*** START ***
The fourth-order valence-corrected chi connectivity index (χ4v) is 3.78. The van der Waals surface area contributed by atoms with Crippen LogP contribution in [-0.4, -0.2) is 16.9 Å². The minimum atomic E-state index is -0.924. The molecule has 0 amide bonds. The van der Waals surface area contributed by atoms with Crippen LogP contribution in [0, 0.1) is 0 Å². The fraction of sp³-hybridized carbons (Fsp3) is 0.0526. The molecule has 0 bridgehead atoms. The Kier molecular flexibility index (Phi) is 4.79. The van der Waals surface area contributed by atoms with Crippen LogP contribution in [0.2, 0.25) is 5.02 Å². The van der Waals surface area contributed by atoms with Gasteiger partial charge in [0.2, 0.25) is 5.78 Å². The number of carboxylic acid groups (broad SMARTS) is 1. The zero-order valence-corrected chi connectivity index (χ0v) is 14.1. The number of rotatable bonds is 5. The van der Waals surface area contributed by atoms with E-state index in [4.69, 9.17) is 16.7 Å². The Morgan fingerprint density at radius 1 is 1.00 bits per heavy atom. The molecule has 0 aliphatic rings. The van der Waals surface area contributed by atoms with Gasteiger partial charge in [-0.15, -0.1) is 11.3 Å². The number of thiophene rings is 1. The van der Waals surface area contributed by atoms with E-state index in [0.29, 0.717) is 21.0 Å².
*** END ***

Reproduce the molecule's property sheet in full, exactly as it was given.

The fourth-order valence-corrected chi connectivity index (χ4v) is 3.78. The van der Waals surface area contributed by atoms with Crippen LogP contribution in [-0.4, -0.2) is 16.9 Å². The minimum atomic E-state index is -0.924. The molecule has 0 amide bonds. The van der Waals surface area contributed by atoms with Crippen LogP contribution in [0, 0.1) is 0 Å². The fraction of sp³-hybridized carbons (Fsp3) is 0.0526. The molecule has 0 bridgehead atoms. The Kier molecular flexibility index (Phi) is 4.79. The van der Waals surface area contributed by atoms with Crippen LogP contribution in [0.2, 0.25) is 5.02 Å². The van der Waals surface area contributed by atoms with Gasteiger partial charge in [0.2, 0.25) is 5.78 Å². The number of carboxylic acid groups (broad SMARTS) is 1. The zero-order valence-corrected chi connectivity index (χ0v) is 14.1. The number of rotatable bonds is 5. The van der Waals surface area contributed by atoms with E-state index in [4.69, 9.17) is 16.7 Å². The Morgan fingerprint density at radius 1 is 1.00 bits per heavy atom. The molecule has 0 aliphatic rings. The van der Waals surface area contributed by atoms with Gasteiger partial charge in [-0.15, -0.1) is 11.3 Å². The number of thiophene rings is 1. The van der Waals surface area contributed by atoms with E-state index in [0.29, 0.717) is 21.0 Å².